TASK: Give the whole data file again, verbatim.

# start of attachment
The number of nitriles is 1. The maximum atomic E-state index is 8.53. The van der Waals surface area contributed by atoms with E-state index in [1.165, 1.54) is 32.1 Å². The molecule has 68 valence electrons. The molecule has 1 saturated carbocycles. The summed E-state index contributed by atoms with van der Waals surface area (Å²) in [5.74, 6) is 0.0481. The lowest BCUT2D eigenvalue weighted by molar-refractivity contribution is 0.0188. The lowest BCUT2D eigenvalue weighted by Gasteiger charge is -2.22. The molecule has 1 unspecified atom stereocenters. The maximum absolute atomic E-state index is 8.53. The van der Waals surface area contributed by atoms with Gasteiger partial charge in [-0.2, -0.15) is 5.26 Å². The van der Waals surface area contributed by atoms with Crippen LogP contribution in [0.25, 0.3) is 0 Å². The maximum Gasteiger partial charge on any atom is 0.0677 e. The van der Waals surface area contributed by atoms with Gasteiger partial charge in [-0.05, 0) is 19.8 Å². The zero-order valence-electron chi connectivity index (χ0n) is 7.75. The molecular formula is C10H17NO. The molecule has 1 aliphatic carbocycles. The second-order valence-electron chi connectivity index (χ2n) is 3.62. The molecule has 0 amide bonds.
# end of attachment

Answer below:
The number of nitriles is 1. The maximum atomic E-state index is 8.53. The van der Waals surface area contributed by atoms with E-state index in [1.165, 1.54) is 32.1 Å². The molecule has 68 valence electrons. The molecule has 1 saturated carbocycles. The summed E-state index contributed by atoms with van der Waals surface area (Å²) in [5.74, 6) is 0.0481. The lowest BCUT2D eigenvalue weighted by molar-refractivity contribution is 0.0188. The lowest BCUT2D eigenvalue weighted by Gasteiger charge is -2.22. The molecule has 1 unspecified atom stereocenters. The maximum absolute atomic E-state index is 8.53. The van der Waals surface area contributed by atoms with Gasteiger partial charge in [-0.2, -0.15) is 5.26 Å². The van der Waals surface area contributed by atoms with Crippen LogP contribution in [0.25, 0.3) is 0 Å². The maximum Gasteiger partial charge on any atom is 0.0677 e. The van der Waals surface area contributed by atoms with Gasteiger partial charge in [-0.05, 0) is 19.8 Å². The zero-order valence-electron chi connectivity index (χ0n) is 7.75. The molecular formula is C10H17NO. The molecule has 1 aliphatic carbocycles. The second-order valence-electron chi connectivity index (χ2n) is 3.62. The molecule has 0 amide bonds.